The same can hardly be said for San Jose. The expense of the Hawaii trip accounts for nearly a seventh of SJPD’s annual $350,000 recruiting budget, which has raised concerns that SJPD has not been wisely allocating its resources for recruiting.
“I’m no expert when it comes to police recruiting, but I would not have used public dollars for a recruiting trip to Hawaii,” says San Jose Mayor Sam Liccardo. “Based on the numbers we see today, it was not a good use of the public dollars.”
Another issue that has come under scrutiny is the department’s marketing decisions, which to date are being decided by officers who have training in variety of law enforcement methods, of which advertising is not one.
“I made that point very clear publicly, when the city audit came to the City Council months ago,” Liccardo says. “I emphasized the importance of having civilian expertise in marketing and outreach strategies.”
San Jose Police Chief Chief Eddie Garcia, who asked the mayor and council to declare an emergency to rebid assignments and make up for the lack of officers on patrol, said an outside marketing agency is expected to soon help the department. He admits, however, that “we’re not a quality employer, so we struggle with recruiting.” (After the publication of this story, Chief Garcia clarified that SJPD is not a “competitive” employer.—Editor)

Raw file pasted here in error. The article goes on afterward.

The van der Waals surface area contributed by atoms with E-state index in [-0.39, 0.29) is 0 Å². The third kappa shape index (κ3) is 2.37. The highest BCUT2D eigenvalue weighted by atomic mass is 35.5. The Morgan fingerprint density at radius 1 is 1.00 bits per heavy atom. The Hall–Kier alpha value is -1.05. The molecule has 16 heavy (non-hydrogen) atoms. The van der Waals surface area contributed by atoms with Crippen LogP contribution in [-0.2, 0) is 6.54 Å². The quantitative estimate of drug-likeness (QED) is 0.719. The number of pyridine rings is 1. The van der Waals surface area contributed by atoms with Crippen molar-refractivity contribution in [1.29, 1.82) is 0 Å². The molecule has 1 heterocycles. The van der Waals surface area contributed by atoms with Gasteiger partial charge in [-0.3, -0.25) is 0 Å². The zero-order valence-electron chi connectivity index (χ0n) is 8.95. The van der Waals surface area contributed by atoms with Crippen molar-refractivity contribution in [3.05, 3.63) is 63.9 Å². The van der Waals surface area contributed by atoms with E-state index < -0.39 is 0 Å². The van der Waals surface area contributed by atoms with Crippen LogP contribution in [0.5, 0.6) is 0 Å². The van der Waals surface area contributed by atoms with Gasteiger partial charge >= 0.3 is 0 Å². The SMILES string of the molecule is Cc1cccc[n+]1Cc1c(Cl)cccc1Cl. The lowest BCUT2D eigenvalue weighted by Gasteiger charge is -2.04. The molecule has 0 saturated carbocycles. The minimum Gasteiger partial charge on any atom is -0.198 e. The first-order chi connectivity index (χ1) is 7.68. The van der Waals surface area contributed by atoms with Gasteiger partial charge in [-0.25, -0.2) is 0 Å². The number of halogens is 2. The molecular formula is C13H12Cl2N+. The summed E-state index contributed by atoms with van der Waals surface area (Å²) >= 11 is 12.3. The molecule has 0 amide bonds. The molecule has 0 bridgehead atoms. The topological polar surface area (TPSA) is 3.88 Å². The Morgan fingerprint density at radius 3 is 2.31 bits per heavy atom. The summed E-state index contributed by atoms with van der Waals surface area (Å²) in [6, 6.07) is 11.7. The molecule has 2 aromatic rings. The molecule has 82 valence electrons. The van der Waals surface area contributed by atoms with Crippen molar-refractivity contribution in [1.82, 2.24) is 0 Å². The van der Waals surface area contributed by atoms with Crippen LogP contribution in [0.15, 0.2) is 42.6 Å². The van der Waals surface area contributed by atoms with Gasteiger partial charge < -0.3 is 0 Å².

The hope among elected officials and department brass is that Measure F—the November ballot measure to finalize a settlement on Measure B pension reforms—will allow the department to gain some certainty for the future.
“We have to cast a wide net,” Garcia says. “I’m not saying [the Hawaii trip] was or wasn’t successful, but we will look at this trip and see which are more fruitful than others.”
He adds, “You miss every shot you don’t take.”
The risk-reward factor is certainly something to consider. Sunnyvale took just one less person than SJPD’s contingent to Hawaii—10 total; eight sworn officers and two civilian staffers—but sustained a presence for more than three weeks. During this time, Sunnyvale officers cycled in and out to conduct written, oral and agility tests, initial psychological screenings and complete background checks. The trip took more than twice as long as San Jose’s effort, at a cost of $180,000 to $190,000, according to Deputy Chief Dayton Pang.
Another big difference, according to records obtained through a Public Records Act request, is planning: SJPD recruiters decided to attend the Hawaii trip based on a March 12 email from an outside source whose name was redacted from the email. SJPD did not clarify who sent this message less than two months prior to the job fairs. By comparison, Sunnyvale’s department says it began planning for its trip in December 2015.
Lt. Randol, who took over SJPD recruitment in December and Chief Garcia calls the “future of this police department,” says the trip to Hawaii can’t be fully judged until more follow-up is conducted. Unlike Sunnyvale, San Jose’s trip was just an introduction to a market that has a similarly high cost of living to Silicon Valley but a much lower median income.
“Now that we’ve gone out there we’ve established ourselves,” Randol says. However, she adds, there is no current plan for San Jose officers to return to Hawaii in the near future.